Embroiled in an accounting scandal, Nortel Networks Corp. has fired its chief executive officer and two top finance executives and plans to restate 2003 earnings downward by 50 percent.
The company replaced president and CEO Frank Dunn with William Owens, who has been a director of Nortel and NNL, a subsidiary, since February 2002.
Owens was vice chairman of the U.S. Joint Chiefs of Staff from 1994 to 1996, and commander of the U.S. Sixth Fleet during Operation Desert Storm in 1990 and 1991. He served as vice chairman and co-CEO of Teledesic LLC, a satellite communications company, from August 1999 to June 2003, when he was named chairman and CEO.
Nortel also fired chief financial officer Douglas Beatty and controller Michael Gollogly, who had been placed on paid leaves of absence on March 15. The company said that William Kerr and MaryAnne Pahapill, would assume the positions of CFO and controller, respectively, that they had held on an interim basis.
Kerr first joined Nortel in 1994 as controller. Before leaving the company in 2001, he held a number of senior finance posts, including treasurer and senior vice president slots in finance and business development. Pahapill, who joined Nortel in 1999 has held a number of finance posts, including assistant controller and assistant treasurer.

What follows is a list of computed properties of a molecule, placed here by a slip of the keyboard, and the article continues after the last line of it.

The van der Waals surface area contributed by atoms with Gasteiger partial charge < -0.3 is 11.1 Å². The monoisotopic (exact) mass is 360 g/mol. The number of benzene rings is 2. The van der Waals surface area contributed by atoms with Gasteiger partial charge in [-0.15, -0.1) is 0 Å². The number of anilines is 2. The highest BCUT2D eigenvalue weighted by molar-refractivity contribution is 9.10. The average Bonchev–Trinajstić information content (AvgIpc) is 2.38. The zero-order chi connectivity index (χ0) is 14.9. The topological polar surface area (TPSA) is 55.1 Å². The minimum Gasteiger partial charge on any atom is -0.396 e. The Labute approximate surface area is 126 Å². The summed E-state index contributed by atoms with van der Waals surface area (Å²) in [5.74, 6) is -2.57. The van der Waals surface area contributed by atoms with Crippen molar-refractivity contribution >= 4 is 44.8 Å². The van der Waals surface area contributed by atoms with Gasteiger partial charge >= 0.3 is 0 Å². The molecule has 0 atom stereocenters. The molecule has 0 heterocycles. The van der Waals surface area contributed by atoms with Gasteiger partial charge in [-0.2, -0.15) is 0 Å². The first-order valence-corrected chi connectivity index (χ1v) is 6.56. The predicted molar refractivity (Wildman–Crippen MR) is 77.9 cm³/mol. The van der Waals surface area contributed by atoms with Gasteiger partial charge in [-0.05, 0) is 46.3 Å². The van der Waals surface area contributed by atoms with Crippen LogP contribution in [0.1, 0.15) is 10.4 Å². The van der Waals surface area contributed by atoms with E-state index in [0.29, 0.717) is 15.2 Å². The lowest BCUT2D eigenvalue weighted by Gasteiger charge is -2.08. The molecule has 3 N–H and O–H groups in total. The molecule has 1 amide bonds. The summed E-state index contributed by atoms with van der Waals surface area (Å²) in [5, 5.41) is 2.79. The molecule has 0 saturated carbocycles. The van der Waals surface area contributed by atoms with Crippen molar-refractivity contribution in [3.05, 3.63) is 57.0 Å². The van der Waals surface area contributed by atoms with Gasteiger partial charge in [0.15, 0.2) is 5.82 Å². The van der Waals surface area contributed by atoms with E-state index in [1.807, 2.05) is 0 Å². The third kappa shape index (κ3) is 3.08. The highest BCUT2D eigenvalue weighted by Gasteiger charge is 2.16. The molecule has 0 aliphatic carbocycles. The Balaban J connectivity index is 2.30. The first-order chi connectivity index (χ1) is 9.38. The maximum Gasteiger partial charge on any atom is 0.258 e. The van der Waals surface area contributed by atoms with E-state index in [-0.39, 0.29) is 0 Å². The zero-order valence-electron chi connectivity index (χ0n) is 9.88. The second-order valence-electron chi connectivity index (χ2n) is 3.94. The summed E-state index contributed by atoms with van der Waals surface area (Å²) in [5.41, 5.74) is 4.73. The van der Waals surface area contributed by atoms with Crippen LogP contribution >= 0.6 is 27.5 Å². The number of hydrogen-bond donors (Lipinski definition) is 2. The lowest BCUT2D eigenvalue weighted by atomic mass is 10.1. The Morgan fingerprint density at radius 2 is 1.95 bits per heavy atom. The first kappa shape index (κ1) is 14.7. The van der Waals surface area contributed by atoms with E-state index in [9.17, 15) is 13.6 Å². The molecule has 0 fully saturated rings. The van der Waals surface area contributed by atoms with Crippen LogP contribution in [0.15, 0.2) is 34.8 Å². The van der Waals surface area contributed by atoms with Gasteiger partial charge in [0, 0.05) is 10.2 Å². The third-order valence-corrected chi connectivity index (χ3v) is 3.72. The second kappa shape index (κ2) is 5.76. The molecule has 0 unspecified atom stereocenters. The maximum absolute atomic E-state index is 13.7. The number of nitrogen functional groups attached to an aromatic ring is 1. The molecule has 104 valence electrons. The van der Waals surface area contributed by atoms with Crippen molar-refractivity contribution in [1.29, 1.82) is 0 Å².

The Nortel and NNL boards also put four senior business-line finance executives on paid leaves of absence, pending the company’s review of its restatements for 2000, 2001, and 2002, and the first and second quarters of 2003.
The Nortel board’s actions “are about accountability for our financial reporting,” said Lynton Wilson, chairman of the board. “These actions are an important step in the process of restoring confidence in the company’s leadership and financial reporting.”
Nortel also will cut 2003 net earnings by about 50 percent. Those earnings will mostly be reported in previous periods, resulting in cuts in previously reported net losses in those periods, which include 2002 and 2001, according to the company. Nortel will also report a net loss for the first half of 2003 compared with the previously announced net earnings for that period.
Nortel’s revenues and the company’s cash balance will not be affected by the restatement, according to the company. Nortel added that its audit committee will continue to review the second half of 2003, leaving open the possibility of yet another restatement.
Nortel added that it isn’t in a position to report preliminary financial results for the first quarter of 2004, which were due today. The company’s stock plunged by more than 25 percent on Wednesday.